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New Eco-Counter Tracks Pedestrians, Bike Riders Using Jacksonville Parks

people walking down a pathway with someone at a podium clapping for them, a bridge and staircase in the background.
Sky Lebron
As people walked, jogged and biked past the eco-counter at Corkscrew Park, it quickly added them to a daily and yearly total.

Jacksonville’s Corkscrew Park is becoming the first in the city to count people walking and biking to show how busy it’s been. 

City officials and bike and walking enthusiasts dedicated a new “Eco-Counter” at the park located right under the Acosta Bridge, which will display how many people have walked or biked by throughout the day, and how many total have done so throughout the year. 

“Data is something we have been sorely lacking from a bicycle [and] pedestrian standpoint downtown, not only on our trail systems, but also on our public streets,” said Lori Boyer, the CEO of Jacksonville’s Downtown Investment Authority. 

Boyer and other city officials said that the data tracked using the eco-counter will make the process a lot easier when determining the bike and foot traffic for a specific area.

“Oftentimes, we're applying for grants, and we have to provide numbers and data to document the need for the improvements that we're going for,” said Daryl Joseph, the director of the Parks, Recreation and Community Services department for the city.

Joseph said there are already five other mobile versions of the eco-counter at parks throughout the city, with plans to add more. The current kiosk is located on the Northbank Riverwalk. 

“We have a Southbank Riverwalk, so providing that connection, we can actually learn something as to how many that use the Northbank compared to the Southbank,” Joseph said. 

Larry Roberts speaking at a podium, with the eco-counter behind him. walkway leading to a large staircase behind him as well in the distance.
Credit Sky Lebron / WJCT News
Larry Roberts, president of JTC Running, says the money earned from club events funded the eco-counter kiosk.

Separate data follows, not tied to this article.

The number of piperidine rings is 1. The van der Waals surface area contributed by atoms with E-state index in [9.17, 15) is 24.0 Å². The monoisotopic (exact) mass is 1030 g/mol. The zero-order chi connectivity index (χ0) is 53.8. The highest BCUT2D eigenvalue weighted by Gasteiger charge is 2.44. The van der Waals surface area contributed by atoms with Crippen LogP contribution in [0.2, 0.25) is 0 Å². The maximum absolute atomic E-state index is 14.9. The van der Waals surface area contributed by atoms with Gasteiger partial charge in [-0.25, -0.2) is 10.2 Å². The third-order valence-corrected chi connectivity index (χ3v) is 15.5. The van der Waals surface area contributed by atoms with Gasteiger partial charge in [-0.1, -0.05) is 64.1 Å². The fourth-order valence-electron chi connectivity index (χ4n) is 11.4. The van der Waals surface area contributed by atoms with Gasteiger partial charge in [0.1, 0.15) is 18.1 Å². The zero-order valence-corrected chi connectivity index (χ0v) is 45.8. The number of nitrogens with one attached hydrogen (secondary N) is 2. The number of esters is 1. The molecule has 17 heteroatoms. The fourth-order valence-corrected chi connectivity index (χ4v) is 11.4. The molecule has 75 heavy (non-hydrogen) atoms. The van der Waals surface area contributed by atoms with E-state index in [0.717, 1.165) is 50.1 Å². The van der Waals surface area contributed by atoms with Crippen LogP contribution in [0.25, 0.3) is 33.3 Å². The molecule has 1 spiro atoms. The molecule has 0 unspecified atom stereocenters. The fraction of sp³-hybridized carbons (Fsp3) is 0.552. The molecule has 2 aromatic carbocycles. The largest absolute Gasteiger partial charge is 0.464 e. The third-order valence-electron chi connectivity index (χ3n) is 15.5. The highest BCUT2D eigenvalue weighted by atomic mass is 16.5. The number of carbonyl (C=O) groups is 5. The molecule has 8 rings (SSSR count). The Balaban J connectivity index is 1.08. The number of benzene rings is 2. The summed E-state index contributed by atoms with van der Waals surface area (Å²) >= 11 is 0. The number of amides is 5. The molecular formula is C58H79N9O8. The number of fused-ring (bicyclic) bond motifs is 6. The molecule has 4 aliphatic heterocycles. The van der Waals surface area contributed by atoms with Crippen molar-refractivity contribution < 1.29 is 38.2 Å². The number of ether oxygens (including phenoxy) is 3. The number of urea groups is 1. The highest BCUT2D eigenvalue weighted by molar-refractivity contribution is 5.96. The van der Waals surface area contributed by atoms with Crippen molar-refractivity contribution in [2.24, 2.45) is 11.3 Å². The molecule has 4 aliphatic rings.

The Corkscrew Park kiosk was bought using donated funding from JTC running. President Larry Roberts said the idea started when thinking about the importance of data for the city, as it considers where to spend money and resources to improve certain parks. 

“This records automatically 24/7, 365 [days], providing data on bikers, runners and walkers,” Roberts said. “That’s great for analysis.” Although Roberts mentioned runners and walkers separately, the Eco-Counter doesn’t differentiate them. Both are counted as pedestrians.

Roberts said that analysis could turn into better development for the downtown area. 

“It's critical for development,” Roberts said. “Businesses want to locate in areas where you have pedestrian traffic. So there's a lot of synergy here.” 

Roberts said JTC events, like the Gate River Run and the Emerald Trail 5K Run, Bike and Walk - which is being held this weekend - helps fund projects like the eco-counter. 

In a press release, city officials said the eco-counter will help create a ridership baseline, which can ensure investments in certain areas, with a goal of improving walking and biking trips by 10% by 2030.

Sky Lebron can be reached at, 904-358-6319 or on Twitter at @SkylerLebron.

Former WJCT News reporter